Speech on misuse of Police powers of search
Nandor's speech on misuse of Police powers of search and seizure
25 July 2001
The misuse of Police powers of search and seizure Speech to Parliament - General Debate Slot 6 Check Against Delivery Embargoed until delivery - around 4.30pm
Today I would like to tell a story about a young man hitch-hiking through Te Aroha. He gets picked up by two guys, Maori, in a valiant - a bit rough looking but friendly enough.
The car is pulled over by the police. They order everyone out and begin to search it. They find nothing.
"Whose bag is that?" they ask.
"Mine," answers the hitch-hiker.
"Can we look inside it?"
"No, I don't consent to a search." He's been through this many, many times and is well sick of this kind of hassle.
"Bit of a bush lawyer are you? OK you little arsehole, I'm using my powers under the Misuse of Drugs Act to search this bag."
"On what grounds? You must have good reason to believe that someone is in possession of drugs to use those powers. What grounds do you have?"
The cop just smiles. Searches the bag and the man. Finds nothing.
A report must be filed within three days to justify the use of these powers. The young man writes and requests a copy. The report says the officer could smell cannabis.
He writes to Police Commissioner Jamieson, as it was then, to complain. No cannabis was smoked by anyone in the car, there was no way the officer could smell any. It was obvious that the search was because the people in the car had dreadlocks. Religious persecution.
The Commissioner replies. Not only did the officer smell cannabis, but he found a half smoked joint. Count yourself lucky you weren't charged.
Like most people, the young man gave up in disgust at a system set up against him.
That young man was me a few years ago.
Some members of this house probably think 'so what?' Very few of them will have been randomly stopped and searched by the police because of how they look. You can be a dreadlock, you can be a punk, you can be a homey, you might just be young or brown. That is enough to bring down hassle upon your head.
It is humiliating. You've done nothing wrong. Why should you be singled out? You can be strip searched. If you get lippy, you can get the bash.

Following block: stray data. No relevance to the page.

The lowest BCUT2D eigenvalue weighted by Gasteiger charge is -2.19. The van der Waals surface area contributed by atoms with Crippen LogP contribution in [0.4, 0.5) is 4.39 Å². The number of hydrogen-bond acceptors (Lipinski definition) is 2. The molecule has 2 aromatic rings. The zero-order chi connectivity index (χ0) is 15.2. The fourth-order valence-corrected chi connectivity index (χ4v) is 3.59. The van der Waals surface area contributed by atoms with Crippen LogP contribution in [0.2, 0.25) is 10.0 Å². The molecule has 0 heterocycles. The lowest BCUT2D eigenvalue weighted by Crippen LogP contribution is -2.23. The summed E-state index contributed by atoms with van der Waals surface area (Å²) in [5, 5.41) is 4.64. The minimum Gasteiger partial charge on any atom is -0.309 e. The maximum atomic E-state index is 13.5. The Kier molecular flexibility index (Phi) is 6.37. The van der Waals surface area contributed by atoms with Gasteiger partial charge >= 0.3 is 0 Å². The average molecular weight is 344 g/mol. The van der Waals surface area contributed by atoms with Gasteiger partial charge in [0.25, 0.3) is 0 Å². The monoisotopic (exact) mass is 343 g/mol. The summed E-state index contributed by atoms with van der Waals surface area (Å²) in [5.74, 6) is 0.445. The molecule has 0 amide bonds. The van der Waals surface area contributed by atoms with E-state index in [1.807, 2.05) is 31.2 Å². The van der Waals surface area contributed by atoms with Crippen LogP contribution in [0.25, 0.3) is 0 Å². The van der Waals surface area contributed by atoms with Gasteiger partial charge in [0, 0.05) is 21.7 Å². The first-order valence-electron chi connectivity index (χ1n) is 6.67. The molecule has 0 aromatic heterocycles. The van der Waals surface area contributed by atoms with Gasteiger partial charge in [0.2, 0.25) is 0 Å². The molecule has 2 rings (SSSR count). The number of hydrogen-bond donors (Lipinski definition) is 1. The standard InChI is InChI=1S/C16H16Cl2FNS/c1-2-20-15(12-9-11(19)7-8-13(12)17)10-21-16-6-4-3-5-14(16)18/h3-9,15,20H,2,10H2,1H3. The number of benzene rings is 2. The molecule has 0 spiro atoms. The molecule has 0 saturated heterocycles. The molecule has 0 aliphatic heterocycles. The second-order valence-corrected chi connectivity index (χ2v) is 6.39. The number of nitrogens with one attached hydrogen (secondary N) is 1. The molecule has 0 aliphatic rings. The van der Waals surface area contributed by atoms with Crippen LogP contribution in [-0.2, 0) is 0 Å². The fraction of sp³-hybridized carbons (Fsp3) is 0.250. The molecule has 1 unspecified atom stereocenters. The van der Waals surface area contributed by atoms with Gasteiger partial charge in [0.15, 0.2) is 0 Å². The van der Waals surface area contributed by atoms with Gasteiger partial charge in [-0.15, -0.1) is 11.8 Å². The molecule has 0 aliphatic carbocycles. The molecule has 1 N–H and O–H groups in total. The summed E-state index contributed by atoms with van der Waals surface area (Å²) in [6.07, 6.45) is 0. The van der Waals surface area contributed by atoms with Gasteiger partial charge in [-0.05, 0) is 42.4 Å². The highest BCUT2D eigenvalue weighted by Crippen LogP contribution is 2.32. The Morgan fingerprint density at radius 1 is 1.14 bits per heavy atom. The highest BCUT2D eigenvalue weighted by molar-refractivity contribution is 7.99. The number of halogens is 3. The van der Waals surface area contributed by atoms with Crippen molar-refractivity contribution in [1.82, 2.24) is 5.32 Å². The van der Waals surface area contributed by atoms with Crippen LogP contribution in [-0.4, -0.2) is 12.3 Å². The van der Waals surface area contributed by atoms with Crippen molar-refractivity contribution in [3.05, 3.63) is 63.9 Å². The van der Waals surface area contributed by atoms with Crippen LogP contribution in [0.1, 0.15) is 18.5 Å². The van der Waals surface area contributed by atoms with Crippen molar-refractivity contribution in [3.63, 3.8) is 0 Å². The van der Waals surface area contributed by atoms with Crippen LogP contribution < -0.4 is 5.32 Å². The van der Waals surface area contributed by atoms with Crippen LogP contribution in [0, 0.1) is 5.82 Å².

I remember asking a friend if he gets stopped a lot. I was amazed when he said that he had never been stopped in his life. I has assumed that it happened to everyone.
No points for guessing that he is a pakeha man, short blond hair, blue eyes.
There are some important lessons from all of this.
The first lesson is that the emergency search powers under the Misuse of Drugs Act give the police arbitrary powers of search and seizure. This was confirmed by the President of the Police Association Greg O'Connor in the Health Select Committee last week. The New Zealand Bill of Rights protects against arbitrary arrest and detention and against unreasonable search and seizure. The powers of search under the Misuse of Drugs Act are incompatible with that.
The second lesson is that police target people due to their appearance. This was also confirmed by Mr O'Connor last week . He said that I used to be searched by the police regularly because my appearance could have led them to believe that I was involved in criminal activity. What on earth does this mean?
The third lesson that far too many people already know is that the police abuse those powers. Mr O'Connor tated that police searched me under the Misuse of Dugs Act because they might be looking for a knife.
Why didn't they use the Arms Act? Because it is easier to say 'you smelled of Cannabis' than to justify a search for a weapon with no evidence.
Parliament doesn't have a clue what is going on out there on the streets. Most searches are never even reported. And if people try to complain, they can be actively discouraged at the police station.
Now lets be clear. I am not saying that all police officers behave this way. But some clearly do. The search and seizure provisions of the Misuse of Drugs Act are open to abuse, and they are abused.
I am calling for an inquiry into the abuse by police of the search and seizure provisions of the Misuse of Drugs Act and the civil rights implications of that. I hope that other members will support that call.